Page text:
And more importantly, although there are adaptations needed for those of us in education to use the tools of healthcare improvement, there is much we can learn and use from that work.
As Carnegie President Tony Bryk, Senior Partner Louis Gomez, and Associate Partner Alicia Grunow write in a recent essay (PDF), “a core set of principles undergird (the research on health care services) and forms a science of improvement.” They write that the IHI work provides necessary frameworks for our efforts in education improvement. They also posit that many other fields in addition to education can benefit from IHI’s approach to improvement research. “Extracting core ideas and translating them into more productive institutional arrangements for educational R&D pose important questions for learning scientists, organizational sociologists and political scientists interested in how expertise networks advance social improvement,” they write.
Indeed, Carnegie staff continues to work with IHI to adapt and apply tools like 90-day cycles, driver diagrams and improvement maps, the support mechanisms for mapping a complex problem-solution space and engaging a community around a problem of practice. Bryk and colleagues outlined the similarities between healthcare and education: “Like education, health services are carried out through complex organizations. Like physicians, school and college faculty expect to have discretion to determine how best to respond to a particular set of presenting circumstances. Both enterprises are human and social resource intensive, and both operate under largely decentralized governance arrangements.”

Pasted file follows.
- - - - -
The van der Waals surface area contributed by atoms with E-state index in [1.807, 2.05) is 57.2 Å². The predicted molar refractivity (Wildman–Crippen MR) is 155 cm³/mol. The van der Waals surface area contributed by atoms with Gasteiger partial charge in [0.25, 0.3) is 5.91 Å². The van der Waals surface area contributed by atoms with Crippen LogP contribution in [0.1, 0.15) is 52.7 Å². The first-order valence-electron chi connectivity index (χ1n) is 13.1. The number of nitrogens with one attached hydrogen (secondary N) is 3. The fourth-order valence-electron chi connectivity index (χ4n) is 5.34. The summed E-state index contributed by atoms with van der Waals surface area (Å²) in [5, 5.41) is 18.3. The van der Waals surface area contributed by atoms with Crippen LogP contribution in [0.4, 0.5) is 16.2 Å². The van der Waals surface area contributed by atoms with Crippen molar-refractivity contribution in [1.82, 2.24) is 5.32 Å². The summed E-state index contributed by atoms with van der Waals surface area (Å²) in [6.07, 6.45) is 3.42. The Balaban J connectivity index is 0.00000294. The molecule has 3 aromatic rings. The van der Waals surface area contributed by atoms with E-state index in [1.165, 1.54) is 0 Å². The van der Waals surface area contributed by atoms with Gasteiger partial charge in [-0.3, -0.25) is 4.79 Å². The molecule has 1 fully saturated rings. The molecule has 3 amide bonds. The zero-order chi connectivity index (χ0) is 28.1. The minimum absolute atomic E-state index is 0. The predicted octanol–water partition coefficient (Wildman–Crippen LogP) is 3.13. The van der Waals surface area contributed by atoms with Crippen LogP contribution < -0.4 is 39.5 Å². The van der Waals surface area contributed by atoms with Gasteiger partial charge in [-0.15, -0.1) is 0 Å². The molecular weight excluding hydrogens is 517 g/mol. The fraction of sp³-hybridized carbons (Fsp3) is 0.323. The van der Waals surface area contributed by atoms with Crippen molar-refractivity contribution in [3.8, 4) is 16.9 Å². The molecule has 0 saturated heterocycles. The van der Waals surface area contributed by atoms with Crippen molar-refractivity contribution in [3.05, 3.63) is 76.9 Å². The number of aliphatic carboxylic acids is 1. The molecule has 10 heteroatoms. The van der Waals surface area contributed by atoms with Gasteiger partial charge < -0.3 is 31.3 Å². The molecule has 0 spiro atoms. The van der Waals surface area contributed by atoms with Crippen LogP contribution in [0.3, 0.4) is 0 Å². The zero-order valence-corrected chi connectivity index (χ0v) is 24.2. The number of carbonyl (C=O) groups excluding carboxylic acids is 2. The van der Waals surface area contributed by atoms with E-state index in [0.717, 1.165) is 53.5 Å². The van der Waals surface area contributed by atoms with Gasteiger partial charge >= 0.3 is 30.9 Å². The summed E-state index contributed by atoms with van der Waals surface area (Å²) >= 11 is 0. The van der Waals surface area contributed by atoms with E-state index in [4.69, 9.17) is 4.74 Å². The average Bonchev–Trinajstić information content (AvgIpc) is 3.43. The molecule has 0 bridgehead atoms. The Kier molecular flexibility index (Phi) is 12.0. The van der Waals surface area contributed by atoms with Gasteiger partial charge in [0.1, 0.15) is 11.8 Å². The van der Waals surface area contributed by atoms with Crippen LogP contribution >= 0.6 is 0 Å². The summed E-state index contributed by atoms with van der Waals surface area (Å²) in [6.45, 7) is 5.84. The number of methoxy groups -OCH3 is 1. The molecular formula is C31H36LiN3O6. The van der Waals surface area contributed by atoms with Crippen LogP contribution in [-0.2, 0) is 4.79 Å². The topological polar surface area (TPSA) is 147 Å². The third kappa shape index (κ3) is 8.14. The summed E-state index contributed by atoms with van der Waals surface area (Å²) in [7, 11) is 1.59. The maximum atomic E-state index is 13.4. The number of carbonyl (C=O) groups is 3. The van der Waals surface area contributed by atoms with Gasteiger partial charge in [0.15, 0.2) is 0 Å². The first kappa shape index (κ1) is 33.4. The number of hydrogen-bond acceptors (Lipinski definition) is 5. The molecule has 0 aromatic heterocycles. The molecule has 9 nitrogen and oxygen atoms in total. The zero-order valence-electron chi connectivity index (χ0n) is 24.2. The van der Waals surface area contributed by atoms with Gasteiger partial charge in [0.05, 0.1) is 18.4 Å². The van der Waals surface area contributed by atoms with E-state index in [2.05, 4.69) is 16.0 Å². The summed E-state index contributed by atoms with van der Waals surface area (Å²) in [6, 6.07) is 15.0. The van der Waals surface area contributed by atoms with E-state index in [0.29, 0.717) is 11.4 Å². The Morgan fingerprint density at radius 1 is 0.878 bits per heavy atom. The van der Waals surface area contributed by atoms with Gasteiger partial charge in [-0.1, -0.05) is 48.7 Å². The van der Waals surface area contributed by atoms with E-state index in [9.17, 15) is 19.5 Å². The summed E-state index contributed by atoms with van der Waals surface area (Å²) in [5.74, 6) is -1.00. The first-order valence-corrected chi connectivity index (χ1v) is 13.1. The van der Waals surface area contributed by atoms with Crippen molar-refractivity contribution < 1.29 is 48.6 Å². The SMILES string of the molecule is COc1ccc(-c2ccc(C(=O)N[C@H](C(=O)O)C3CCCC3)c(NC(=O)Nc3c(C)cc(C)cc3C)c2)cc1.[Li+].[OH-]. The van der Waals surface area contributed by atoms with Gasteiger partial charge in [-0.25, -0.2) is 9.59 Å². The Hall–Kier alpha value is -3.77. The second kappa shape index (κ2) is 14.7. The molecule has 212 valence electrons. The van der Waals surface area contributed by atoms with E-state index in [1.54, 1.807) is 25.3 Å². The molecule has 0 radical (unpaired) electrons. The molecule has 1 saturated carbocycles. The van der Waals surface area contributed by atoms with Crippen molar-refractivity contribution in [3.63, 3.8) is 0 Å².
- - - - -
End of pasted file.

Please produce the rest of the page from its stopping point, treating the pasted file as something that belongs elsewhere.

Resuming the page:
However, despite the value and efficiency of learning from the success of others, the alignment of tools to problems of practice need a bit of maneuvering to ensure an appropriate fit across fields. In an article published in the January/February issue of Educational Researcher by Anne Morris and James Hiebert (download PDF), a strong case is made for using “a science of improvement” to create shared instructional products in order to improve teaching. They too studied IHI, comparing standardized treatment protocols in healthcare to the standardization of instructional products in K-12 education. Morris and Hiebert recognize that there are differences encountered in improving the healthcare system versus improving classroom teaching.
In a recent interview, they talked about those differences: